Although more than 600 medical professionals signed an open letter to the Scottish, Welsh and English governments calling for an end to “at-home” abortion because of concerns about abortions occurring beyond the ten-week limit and about women and girls being coerced into an abortion against their will, the Scottish government consulted on whether the arrangements should become permanent or revert to the previous arrangements. DIY home abortions are associated with incidents including significant pain and bleeding, ruptured ectopics and haemorrhage.

Only 17 per cent of submissions to the consultation supported home abortions being made permanent. A total of 61 per cent wanted home abortion services ended and 74 per cent believed they had a negative impact on the safety of women.

In a shocking analysis of the consultation results, however, a sinister anti-faith bias is evident.

A significant number of responses from the public were labelled as “organised by pro-life or faith groups” as if to suggest that they should be dismissed or downgraded in importance. Worryingly, responses from pro-abortion groups were not singled out.

Clearly wrong-footed by the overwhelming opposition to home abortion, the Scottish government has sought to diminish the results and to commission an “independent evaluation” of the procedure. There are no prizes for guessing what the outcome of that exercise will be.

Notably, 600 hundred medical professionals in Scotland wrote a joint letter querying this particular stance. That is, interestingly, not dissimilar to the protest of 1000 midwives against BPAS’s campaign for the introduction of up-to-birth abortion for any reason. Those 600 medical professionals in Scotland merely kicked off a consultation. When that consultation delivered a clear result – only 17% of respondents favouring the position whilst 61% wanted the practice, in line with the medical professionals, immediately stopped – the SNP found reasons to justify away the result they were clearly not expecting. As Kearney sardonically suggests of the independent evaluation of the consultation procedure, we can pick the result now.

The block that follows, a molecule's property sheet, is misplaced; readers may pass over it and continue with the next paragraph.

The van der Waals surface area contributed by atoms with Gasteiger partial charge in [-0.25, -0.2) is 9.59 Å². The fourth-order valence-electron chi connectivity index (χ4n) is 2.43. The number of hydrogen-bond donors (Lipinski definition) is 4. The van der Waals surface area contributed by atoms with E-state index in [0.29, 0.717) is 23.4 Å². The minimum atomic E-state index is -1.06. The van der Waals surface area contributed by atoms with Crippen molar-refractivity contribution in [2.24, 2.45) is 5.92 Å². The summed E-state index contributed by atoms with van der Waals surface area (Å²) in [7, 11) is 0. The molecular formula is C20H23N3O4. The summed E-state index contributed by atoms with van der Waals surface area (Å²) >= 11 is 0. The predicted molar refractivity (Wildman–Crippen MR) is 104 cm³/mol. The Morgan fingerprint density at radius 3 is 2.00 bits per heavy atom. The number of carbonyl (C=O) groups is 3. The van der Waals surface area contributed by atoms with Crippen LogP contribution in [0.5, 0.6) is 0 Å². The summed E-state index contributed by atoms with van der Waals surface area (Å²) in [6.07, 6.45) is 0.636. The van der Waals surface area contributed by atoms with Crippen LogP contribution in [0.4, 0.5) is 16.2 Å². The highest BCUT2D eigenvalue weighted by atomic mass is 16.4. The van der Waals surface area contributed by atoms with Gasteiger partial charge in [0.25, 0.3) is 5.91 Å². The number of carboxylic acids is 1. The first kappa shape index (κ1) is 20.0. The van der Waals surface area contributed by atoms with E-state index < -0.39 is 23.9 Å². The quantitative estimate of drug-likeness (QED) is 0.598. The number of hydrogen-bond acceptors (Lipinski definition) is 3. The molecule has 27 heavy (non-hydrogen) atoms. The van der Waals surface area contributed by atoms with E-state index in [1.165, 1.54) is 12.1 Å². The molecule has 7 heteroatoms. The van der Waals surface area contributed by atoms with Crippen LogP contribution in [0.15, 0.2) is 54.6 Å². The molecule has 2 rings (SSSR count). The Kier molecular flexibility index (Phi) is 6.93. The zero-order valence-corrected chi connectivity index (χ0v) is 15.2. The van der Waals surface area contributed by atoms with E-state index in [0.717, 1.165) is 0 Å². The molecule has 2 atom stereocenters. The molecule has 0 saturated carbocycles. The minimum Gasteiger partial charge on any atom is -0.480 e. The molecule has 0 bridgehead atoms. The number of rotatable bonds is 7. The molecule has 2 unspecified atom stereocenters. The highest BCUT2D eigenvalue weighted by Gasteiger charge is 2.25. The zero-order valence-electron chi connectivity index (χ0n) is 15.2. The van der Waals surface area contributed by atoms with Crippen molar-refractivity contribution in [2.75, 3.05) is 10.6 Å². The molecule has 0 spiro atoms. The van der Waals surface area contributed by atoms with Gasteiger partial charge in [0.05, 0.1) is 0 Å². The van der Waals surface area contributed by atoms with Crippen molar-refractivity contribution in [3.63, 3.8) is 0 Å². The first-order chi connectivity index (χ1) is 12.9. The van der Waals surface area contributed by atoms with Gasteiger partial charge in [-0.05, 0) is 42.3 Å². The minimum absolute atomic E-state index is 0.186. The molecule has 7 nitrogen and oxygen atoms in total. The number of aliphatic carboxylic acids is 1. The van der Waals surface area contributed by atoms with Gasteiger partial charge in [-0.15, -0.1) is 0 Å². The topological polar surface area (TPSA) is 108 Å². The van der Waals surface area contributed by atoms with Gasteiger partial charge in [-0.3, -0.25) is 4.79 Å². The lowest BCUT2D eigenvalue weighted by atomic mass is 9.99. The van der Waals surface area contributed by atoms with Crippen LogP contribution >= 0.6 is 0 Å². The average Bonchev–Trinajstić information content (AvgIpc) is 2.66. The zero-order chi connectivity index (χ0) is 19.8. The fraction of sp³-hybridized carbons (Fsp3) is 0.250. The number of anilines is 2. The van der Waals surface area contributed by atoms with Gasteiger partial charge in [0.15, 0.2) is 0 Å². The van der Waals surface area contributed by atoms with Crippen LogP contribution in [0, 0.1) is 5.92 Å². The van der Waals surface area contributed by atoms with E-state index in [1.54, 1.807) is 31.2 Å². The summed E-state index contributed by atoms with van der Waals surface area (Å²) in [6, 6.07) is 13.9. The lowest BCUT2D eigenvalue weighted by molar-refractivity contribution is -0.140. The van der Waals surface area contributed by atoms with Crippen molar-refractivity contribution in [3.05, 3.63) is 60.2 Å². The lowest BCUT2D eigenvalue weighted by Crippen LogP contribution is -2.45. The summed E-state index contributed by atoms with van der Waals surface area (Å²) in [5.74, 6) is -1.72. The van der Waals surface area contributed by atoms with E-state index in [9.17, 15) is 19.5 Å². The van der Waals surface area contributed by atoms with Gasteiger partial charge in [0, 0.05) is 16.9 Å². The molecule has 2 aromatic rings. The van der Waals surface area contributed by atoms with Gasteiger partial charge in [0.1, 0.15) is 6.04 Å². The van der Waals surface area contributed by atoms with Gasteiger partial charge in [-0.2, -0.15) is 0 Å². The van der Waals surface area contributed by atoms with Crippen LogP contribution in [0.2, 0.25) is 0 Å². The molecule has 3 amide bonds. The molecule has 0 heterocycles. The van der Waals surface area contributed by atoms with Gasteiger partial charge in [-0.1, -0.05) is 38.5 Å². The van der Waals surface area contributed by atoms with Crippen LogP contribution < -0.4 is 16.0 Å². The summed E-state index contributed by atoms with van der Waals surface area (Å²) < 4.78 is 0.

The reason for my sharing this is that – contrary to popular belief – the support for up-to-birth abortion amongst the general public is simply not there. This is an obsession principally among ultra-liberals in Westminster. Once again, the mores of liberal elites take precedent over all. The proof that this is an obsession can be seen in the way the British government have sought to impose their views on Northern Ireland, showing that colonialism is not dead and gone just yet. You can read here, here, here and here about it. As I noted there, ‘As the progressive liberals in Westminster continue to apologise for Britain’s colonial past, they impose laws on Northern Ireland that they don’t want so that they can feel good about signalling their right virtues to the world, making it clear to all that British colonialism is alive and well after all.’ But their paternalistic impulses continue as they seek to change abortion law against the will of most British people, against the views of most women polled, in the face of consultations commissioned by themselves and – knowing all these things – attempting to secretly slip them into other pieces of legislation to get around these facts that they find deeply inconvenient.

There are many other issues that go well beyond the questions of when life begins and whether one happens to have a faith belief or not. Indeed, they press beyond the question of whether you believe abortion in principle is acceptable or not. These are things that should, rightly, concern everybody. I would encourage you to do the research on this (perhaps starting here) and write to your MP if the things you learn seriously concern you. You can do that by going to WriteToThem and telling them why these things are a serious concern.

As Andrew Bunt writes in his article:

Let’s speak up to our MPs. Do a bit of research and write to your MP explaining that this is not the way to make changes to our abortion provision. Highlight the fact that this amendment removes vital safeguards designed to protect women and would contribute to the furthering of gender inequality through the availability of sex-selective abortion. You can find out more about the amendment and make contact with you MP at Right for Life.